Night of Love in Singapore

Singapore authorities are trying to find non-trivial ways to convince the local population to procreate. In particular, advertising encourages Singaporeans to "fulfill their civic duty" after the national holiday of "Night of the nation." The country with one of the highest standards of living is facing a severe demographic decline. Singapore is almost at the last place in the world in terms of birthrate.

A well-known manufacturer of chewing candy launched an original commercial before the national holiday of Singapore "Night of the nation", traditionally held on August 9. It is a video for an r-n-b song that displays a caption on the screen. In short, the message is this: "I am chewing this sweet candy to kiss you. It is the Night of the nation today, and we need to perform our civic duty. I mean - conceive a child."
Surprisingly, the authorities, usually very strict about compliance with the norms of morality on television, this time they stayed away. This means that the problem is really serious.
Singapore, being among the top countries in the world in terms of standard of living, was at the end of the world ranking in terms of birthrate. In 2010, the rate per woman was 1.1 children. Last year, it dropped to 0.78. The rate required for simple reproduction of population is 2.15.

"If one-child families begin to dominate in the society, in 25-30 years the nation is reduced in half," said in an interview with "Pravda.Ru" Igor Beloborodov, director of the Institute for Demographic Research. According to him, such a situation with the birth rate is not unique to Singapore, but is true for other economically developed countries in the region - South Korea, Japan, the Chinese provinces of Hong Kong and Macau.
"There is an inverse relationship between the increase in prosperity and birthrate. Economist Adam Smith drew attention to this in the 19th century. He wrote that the birth rate was falling not only in the richest countries, but in the most affluent sectors of society in these countries", said Igor Beloborodov.

Singapore fully confirms this relationship. Everyone has heard of the Singapore economic miracle. In thirty years, this once one of the most backward countries in Southeast Asia made a really huge leap. Its per capita GDP now stands at 25 thousand dollars. The average salary is two or three thousand dollars. In addition, each resident donates 20 percent of monthly salary in the central reserve fund, the same is donated by employers. This amount is not taxed and bears interest.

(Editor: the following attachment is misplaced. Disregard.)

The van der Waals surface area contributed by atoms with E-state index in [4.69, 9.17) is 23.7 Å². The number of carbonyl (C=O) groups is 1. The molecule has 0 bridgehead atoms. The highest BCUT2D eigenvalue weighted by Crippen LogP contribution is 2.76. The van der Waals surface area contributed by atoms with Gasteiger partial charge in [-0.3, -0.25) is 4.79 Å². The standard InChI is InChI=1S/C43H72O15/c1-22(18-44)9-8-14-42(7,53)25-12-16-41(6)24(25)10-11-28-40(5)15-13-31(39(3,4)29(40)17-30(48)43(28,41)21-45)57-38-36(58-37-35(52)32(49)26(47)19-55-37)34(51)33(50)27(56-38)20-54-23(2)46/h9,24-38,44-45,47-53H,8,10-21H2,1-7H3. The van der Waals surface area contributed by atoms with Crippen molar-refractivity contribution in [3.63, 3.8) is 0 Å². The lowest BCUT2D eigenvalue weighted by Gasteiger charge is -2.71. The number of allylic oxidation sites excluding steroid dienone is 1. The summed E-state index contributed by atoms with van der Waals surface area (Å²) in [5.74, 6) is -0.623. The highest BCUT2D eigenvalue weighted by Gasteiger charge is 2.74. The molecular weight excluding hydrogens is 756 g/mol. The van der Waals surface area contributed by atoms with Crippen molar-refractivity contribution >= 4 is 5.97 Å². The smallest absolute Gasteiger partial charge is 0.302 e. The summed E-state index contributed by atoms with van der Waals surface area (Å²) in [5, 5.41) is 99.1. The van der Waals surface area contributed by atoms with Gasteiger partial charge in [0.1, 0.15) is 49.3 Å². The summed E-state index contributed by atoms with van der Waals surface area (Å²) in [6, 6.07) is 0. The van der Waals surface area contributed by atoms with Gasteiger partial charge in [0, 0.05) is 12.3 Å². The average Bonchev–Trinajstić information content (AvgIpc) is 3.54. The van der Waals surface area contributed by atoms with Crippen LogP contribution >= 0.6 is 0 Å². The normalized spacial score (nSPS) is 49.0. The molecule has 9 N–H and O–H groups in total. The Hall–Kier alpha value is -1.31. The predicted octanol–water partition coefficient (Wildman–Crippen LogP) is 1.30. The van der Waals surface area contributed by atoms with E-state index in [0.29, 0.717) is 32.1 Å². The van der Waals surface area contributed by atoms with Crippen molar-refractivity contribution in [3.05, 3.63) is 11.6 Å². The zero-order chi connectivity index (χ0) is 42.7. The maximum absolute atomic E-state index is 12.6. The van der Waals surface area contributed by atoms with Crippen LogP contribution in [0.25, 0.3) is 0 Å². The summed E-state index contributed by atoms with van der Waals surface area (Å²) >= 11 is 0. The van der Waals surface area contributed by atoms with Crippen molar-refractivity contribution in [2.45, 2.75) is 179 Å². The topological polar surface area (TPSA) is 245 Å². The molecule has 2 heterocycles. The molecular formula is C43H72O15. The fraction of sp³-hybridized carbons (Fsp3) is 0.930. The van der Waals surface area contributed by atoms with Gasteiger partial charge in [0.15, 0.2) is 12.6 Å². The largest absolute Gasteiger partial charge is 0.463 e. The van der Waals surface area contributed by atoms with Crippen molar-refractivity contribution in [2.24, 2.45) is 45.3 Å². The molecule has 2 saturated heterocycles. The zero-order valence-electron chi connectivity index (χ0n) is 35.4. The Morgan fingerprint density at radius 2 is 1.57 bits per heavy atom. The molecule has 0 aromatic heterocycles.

When a citizen turns 55 years old, this money can be retrieved.
Thus the financial problems of the citizens have been fully resolved. At the same time it resolved the problem of corruption and crime. However, the ways it was achieved may seem unduly harsh. Huge fines are paid for the slightest violation of public order - up to 1,000 Singapore dollars (800 U.S.).

For example, one would have to pay this fine for an attempt to eat in a public place or throw trash in the street. Chewing gum in public places can also cost you. Incidentally, from 1992 to 2004, this "product" in Singapore was generally banned. Later, under pressure from the U.S., the government allowed to sell 19 kinds of gum, but only in pharmacies, and upon presentation of identification.  

More serious misdemeanors are punished by swings with sticks against one's soles - no more than 24. They say that 12 swings can be fatal. Also, Singapore is one of the first places in the world in terms of the number of executions per capita. As a result, these measures produce an effect of surprisingly comfortable standard of living of the country.

Why the locals do not want to have children in this "paradise" remains a mystery.
Singapore citizens do not seek to create a family. According to the Organization for Social Development in Singapore, for the period from 1984 to 2005, there were only 30,000 registered marriages. For comparison - in Moscow last year nearly 100, 000 couples got married.
The authorities are partially to blame. In the 1970's and 1980's, they carried out an active policy of family planning and decline in birthrate. In particular, one of the measures was to raise the legal marriage age for women to 26 years.  

Now the situation is reversed when it is necessary to raise the birth rate. "The problem is that if family planning programs provide a quick effect, there is no recipe on how to improve the reproduction of the population. Today, the birth rate is increasing in the countries where the traditional family values are persistent. Birth rate is also not an issue in the sectors of society that stick to religious foundations - both Orthodox and Muslim. It turns out that the solution to this problem lies in the plane of ideology, religion and morality ", said Igor Beloborodov.

For now the Singapore authorities are looking for their non-traditional recipes. In particular, the lessons of love have been introduced for students where they are shown romantic movies and taught to hold hands. Now advertisers have joined the efforts. Whether this unusual way to make the "Night of the nation" the night of love produced results will be clear in nine months.
Svetlana Smetanina

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Author`s name Timothy Bancroft-Hinchey